There were potentially thousands of insurance policies taken out on the steel boxes stacked high on the massive boat blocking the Suez Canal and upending world trade. They could result in millions of dollars in payouts — but first, a game of passing the buck.
Taiwan’s Evergreen Line, which chartered the Ever Given, says Japan’s Shoei Kisen Kaisha — the ship’s owner — is responsible for any losses. The shipowner has taken some responsibility but says charterers need to deal with the cargo owners. The Suez Canal’s own policies suggest it’s not to blame, even if its pilots were at the helm of a ship that ran aground.
Regardless, the blockage is set to unleash a flood of claims by everyone affected, from those in the shipping industry to those in the commodities business. Owners of the goods on board the Ever Given and other ships stalled because the fastest waterway connecting Europe to Asia is closed will seek payment from their insurers, if they have one. And the insurers for cargo on board will in turn file claims against Ever Given’s owners, who will turn to their insurers for protection.
Meanwhile, Suez Canal salvage teams were alternating between dredging and tugging on Sunday to dislodge a massive container ship blocking the busy waterway, while two sources said efforts had been complicated by rock under the ship’s bow.
Dredgers working to dislodge the stranded vessel have so far shifted 27,000 cubic metres of sand, to a depth of 18 metres, and efforts would continue around the clock according to wind conditions and tides, the Suez Canal Authority (SCA) said in a statement.
Egypt’s President Abdel Fattah al-Sisi has ordered preparations for the possible removal of some of the ship’s 18,300 containers, SCA Chairman Osama Rabie told Egypt’s Extra News.
Among the things insured is the ship itself. That’s usually covered anywhere in the region of $100 million to $200 million, according to insurance broker and risk adviser Marsh. But the payout would depend on how bad the accident is. While the propeller could be damaged given the depth of the grounding, the sandy surfaces mean the damage could have been worse.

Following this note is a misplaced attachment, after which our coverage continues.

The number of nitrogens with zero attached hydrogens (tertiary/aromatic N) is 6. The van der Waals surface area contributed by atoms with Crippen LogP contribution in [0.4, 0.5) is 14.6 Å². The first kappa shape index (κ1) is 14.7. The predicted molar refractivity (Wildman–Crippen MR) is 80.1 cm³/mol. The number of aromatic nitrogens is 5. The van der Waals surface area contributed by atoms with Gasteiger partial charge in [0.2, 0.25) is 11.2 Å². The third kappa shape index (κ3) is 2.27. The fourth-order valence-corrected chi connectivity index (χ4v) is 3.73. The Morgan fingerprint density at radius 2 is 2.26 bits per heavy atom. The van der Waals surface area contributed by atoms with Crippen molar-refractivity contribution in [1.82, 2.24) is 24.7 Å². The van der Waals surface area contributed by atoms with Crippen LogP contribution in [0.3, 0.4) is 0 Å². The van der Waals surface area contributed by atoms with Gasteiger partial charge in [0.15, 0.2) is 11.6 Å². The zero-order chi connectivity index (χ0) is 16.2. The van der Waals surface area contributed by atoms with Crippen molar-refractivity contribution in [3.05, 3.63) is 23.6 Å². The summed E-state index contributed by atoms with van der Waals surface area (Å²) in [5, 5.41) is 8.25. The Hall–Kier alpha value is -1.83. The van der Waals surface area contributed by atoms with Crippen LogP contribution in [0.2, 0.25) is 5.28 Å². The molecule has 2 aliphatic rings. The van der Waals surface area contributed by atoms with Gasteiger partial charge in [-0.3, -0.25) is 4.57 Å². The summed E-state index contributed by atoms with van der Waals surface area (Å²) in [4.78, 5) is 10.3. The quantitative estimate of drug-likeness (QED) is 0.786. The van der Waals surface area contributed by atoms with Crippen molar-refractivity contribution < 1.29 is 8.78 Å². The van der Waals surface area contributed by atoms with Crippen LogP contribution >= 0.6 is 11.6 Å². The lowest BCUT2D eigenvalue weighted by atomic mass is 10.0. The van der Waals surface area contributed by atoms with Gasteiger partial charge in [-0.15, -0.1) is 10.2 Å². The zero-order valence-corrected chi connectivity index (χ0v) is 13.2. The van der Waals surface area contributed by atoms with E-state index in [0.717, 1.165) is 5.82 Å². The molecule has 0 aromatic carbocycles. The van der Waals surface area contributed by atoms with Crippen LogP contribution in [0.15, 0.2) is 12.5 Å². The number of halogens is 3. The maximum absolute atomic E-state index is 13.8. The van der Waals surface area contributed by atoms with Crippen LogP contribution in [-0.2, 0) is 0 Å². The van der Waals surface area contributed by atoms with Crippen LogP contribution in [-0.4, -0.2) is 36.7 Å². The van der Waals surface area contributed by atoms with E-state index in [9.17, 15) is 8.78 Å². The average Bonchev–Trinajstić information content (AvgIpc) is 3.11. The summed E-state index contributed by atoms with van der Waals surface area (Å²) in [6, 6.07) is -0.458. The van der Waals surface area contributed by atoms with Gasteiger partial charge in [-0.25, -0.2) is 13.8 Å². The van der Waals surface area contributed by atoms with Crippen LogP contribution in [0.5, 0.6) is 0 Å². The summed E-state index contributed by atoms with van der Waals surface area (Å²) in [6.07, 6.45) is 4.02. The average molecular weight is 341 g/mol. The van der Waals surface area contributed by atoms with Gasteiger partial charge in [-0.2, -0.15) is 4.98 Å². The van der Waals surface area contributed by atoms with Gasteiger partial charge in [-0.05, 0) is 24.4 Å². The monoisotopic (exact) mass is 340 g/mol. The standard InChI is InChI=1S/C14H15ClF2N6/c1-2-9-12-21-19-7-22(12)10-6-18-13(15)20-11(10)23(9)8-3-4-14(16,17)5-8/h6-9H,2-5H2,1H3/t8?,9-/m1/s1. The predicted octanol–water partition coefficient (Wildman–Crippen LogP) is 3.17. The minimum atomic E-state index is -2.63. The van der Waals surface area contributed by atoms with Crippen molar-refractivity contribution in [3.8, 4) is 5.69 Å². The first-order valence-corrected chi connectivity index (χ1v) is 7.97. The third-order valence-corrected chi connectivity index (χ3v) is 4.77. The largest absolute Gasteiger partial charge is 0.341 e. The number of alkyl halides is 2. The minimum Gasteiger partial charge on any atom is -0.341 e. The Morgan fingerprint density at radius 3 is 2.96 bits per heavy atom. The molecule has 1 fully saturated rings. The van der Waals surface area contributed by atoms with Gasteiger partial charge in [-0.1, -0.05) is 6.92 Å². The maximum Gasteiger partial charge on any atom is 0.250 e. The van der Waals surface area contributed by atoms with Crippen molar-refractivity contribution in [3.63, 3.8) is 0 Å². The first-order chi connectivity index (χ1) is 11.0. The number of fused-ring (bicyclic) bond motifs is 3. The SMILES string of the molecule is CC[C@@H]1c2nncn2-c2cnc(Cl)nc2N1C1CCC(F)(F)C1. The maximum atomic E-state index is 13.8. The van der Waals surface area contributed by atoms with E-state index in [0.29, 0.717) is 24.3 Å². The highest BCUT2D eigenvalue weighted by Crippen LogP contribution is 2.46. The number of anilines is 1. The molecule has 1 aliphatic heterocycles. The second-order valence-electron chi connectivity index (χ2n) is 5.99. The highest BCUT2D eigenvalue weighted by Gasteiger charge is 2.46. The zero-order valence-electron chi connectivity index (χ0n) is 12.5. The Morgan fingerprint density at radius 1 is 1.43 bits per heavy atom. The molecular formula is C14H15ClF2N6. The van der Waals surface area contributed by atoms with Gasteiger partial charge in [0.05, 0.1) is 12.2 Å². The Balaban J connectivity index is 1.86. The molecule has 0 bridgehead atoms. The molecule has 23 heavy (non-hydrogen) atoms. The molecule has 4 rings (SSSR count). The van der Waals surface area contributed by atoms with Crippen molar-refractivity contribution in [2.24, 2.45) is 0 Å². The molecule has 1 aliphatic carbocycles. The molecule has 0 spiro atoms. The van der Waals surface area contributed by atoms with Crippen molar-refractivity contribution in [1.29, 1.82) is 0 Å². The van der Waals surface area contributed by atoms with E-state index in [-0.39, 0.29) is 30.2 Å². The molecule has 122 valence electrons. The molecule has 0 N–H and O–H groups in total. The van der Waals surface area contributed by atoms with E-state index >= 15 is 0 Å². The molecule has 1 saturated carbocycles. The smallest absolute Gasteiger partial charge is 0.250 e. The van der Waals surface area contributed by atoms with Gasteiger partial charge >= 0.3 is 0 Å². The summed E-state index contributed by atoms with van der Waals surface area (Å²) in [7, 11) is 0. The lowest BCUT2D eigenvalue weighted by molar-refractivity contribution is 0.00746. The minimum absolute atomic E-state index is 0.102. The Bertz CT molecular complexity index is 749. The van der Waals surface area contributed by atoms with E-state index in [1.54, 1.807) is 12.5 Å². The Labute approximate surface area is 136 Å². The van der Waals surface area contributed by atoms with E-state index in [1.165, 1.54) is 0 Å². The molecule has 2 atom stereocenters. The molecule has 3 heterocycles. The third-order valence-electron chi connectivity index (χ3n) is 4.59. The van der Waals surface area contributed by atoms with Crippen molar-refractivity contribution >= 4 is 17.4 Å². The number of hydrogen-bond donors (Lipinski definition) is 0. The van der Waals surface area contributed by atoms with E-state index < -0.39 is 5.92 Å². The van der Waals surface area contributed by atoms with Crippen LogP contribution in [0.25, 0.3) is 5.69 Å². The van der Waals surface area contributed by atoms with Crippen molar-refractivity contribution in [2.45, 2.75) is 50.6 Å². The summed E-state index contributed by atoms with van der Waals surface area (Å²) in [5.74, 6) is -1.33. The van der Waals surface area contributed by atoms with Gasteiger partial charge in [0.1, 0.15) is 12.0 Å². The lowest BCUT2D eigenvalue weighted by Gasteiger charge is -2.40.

If a process called general average is declared — which involves sharing costs among all stakeholders — the payouts, which will be well into the millions, become incredibly complex.
“It adds a huge complexity to settling the final claim,” said Marcus Baker, head of the marine practice at Marsh. “And when I say a huge complexity, we’re talking years before we can get to a place where everyone knows there they stand.”
While major risk modelers aren’t putting out estimates yet, the eventual payout for the vessel will span a whole host of insurance sectors.
One entity directly involved is the U.K. P&I Club — one of thirteen mutual groups that insure third-party liability in global shipping markets. It covers the Ever Given for things like damage to infrastructure and claims for obstruction. The U.K. club said it will consider all valid claims in due course.